Strict protocols implemented at Her Majesty’s Prison ahead of resumption of visits

Minister with responsibility for prisons Steadroy Cutie Benjamin (file photo)
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By Theresa Goodwin

[email protected]

Come Monday, family members eager to reconnect with their loved ones incarcerated at Her Majesty’s Prison (HMP), will have to comply with a series of screenings and other protocols before they are allowed into the penal institution.

Following consultation with the Ministry of Public Safety, prison authorities have taken a decision to resume visitations and delivery of personal hygienic products for inmates from June 29.

However, the daily delivery of meals to inmates will not be allowed.

The prison had suspended regular visitation, delivery or meals and personal hygiene items weeks ago in order to prevent the spread of Covid-19 toprisoners.

According to Prison Superintendent Lieutenant Colonel Eugene Phillip, the virus has not affected anyone in the correctional facility to date.

Family members, he said, will not be allowed to enter the prison if they are not wearing face masks, and their temperatures will be checked upon entry. They will also have to wash their hands and go through other processes before they are allowed inside.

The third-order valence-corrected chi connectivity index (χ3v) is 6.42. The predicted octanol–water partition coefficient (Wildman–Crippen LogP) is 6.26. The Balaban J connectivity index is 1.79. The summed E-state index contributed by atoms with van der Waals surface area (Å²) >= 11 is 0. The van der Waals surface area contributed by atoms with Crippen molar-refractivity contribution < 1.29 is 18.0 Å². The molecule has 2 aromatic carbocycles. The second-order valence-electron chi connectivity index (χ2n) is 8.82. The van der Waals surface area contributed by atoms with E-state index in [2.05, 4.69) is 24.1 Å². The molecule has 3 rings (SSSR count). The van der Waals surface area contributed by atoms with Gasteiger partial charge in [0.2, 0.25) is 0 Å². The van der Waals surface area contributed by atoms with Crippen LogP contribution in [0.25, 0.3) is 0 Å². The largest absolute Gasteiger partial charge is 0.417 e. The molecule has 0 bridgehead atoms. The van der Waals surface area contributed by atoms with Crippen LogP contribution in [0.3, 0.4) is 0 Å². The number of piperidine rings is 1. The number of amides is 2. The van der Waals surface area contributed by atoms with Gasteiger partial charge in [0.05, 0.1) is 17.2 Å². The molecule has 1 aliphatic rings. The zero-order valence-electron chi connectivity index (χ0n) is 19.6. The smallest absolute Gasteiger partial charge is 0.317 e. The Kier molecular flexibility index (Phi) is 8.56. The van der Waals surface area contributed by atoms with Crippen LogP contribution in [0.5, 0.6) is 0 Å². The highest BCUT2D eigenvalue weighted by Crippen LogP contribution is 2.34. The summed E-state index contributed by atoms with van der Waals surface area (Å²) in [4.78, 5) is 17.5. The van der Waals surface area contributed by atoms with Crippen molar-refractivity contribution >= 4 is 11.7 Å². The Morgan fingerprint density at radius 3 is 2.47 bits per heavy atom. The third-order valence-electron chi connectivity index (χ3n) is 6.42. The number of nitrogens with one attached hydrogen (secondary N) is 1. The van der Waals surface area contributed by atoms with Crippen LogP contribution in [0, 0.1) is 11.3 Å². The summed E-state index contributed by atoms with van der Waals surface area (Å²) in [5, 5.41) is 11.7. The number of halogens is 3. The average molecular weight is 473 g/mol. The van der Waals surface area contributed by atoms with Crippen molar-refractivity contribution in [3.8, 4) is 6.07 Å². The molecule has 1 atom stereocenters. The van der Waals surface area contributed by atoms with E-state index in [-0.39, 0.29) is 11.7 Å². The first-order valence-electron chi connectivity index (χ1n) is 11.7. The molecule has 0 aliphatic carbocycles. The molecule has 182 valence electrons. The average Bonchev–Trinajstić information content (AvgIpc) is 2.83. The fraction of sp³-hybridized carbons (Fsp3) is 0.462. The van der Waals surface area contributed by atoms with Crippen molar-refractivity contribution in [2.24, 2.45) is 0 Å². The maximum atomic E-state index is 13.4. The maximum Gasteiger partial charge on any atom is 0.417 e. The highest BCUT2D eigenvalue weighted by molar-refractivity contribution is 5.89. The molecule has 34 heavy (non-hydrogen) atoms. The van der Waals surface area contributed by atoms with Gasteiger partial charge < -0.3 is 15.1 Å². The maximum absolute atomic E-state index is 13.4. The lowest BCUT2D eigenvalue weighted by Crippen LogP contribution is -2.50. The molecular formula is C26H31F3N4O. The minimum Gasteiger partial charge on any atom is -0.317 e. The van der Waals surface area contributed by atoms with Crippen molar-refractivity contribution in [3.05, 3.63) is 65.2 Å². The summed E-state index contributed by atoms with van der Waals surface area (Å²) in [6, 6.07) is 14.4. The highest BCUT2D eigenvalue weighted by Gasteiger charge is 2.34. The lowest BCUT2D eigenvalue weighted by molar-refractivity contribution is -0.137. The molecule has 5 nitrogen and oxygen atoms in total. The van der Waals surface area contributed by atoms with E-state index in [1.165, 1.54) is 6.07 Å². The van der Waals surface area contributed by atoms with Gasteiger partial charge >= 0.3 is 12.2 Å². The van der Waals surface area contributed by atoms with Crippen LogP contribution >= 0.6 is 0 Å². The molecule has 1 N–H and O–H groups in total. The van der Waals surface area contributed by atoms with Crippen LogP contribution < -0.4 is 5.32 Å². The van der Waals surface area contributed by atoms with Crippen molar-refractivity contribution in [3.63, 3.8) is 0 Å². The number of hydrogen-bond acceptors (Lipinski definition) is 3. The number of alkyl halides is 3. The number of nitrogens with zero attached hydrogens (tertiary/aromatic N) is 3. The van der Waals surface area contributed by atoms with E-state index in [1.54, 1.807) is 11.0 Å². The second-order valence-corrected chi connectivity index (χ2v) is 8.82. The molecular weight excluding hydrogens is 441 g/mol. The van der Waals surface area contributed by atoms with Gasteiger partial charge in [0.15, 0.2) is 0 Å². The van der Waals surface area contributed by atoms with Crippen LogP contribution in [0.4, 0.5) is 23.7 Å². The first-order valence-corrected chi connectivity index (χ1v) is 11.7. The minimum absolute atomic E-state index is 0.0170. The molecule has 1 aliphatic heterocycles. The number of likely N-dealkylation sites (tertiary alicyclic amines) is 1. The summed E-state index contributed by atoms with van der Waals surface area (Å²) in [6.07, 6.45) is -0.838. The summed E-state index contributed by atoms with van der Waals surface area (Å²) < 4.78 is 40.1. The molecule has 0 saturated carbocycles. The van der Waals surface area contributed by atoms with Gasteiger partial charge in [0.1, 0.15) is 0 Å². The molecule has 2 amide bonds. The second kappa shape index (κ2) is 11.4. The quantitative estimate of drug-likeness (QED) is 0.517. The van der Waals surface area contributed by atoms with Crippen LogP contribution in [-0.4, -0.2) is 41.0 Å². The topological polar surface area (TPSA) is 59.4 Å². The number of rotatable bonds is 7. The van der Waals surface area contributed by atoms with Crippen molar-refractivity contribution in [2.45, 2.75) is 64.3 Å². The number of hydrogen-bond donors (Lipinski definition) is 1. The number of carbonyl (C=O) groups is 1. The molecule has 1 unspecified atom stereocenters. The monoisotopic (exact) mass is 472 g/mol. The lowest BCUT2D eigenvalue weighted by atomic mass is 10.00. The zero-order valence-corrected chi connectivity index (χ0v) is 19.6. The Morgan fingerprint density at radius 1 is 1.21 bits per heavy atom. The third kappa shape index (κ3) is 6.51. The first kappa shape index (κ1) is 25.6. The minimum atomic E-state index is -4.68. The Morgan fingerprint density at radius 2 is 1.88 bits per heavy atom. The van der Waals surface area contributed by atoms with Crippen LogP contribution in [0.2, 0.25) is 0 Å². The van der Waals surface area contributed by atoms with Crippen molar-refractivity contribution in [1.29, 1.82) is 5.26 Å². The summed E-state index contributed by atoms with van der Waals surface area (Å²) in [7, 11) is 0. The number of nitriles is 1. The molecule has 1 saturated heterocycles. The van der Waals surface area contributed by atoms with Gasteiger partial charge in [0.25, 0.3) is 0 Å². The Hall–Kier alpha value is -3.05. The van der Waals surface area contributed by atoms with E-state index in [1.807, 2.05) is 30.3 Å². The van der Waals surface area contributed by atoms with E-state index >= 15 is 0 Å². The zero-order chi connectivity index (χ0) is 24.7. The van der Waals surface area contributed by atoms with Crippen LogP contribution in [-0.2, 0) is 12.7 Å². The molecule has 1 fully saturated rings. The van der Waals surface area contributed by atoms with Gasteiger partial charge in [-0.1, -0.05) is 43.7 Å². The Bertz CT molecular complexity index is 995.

“There is a plexi-glass and there will be a distance between the inmates and their loved one or whoever is visiting. Once they finish their dialogue, that entire area is then cleaned and sanitised before another person is allowed to enter,” the prison boss said.

“From all indications, there is no report of the virus in the prison, so we are very mindful, too, of that and will do everything to protect the inmates and staff. Temperature checks are done at the gate and once the temperature is high, that person will not be allowed to enter the gate, and as you enter, there are other processing and there is no real interaction with my officers.”

He also explained that the inmates and their visitors will be using separate entrances to enter and exit the visiting areas.

Additionally prison gangs will be permitted to work on the prison farm, and those inmates involved in social programmes — such as the Home Advancement Programme for the Indigent (HAPI) — will be resuming work under strict supervision whilst adhering to all established protocols.

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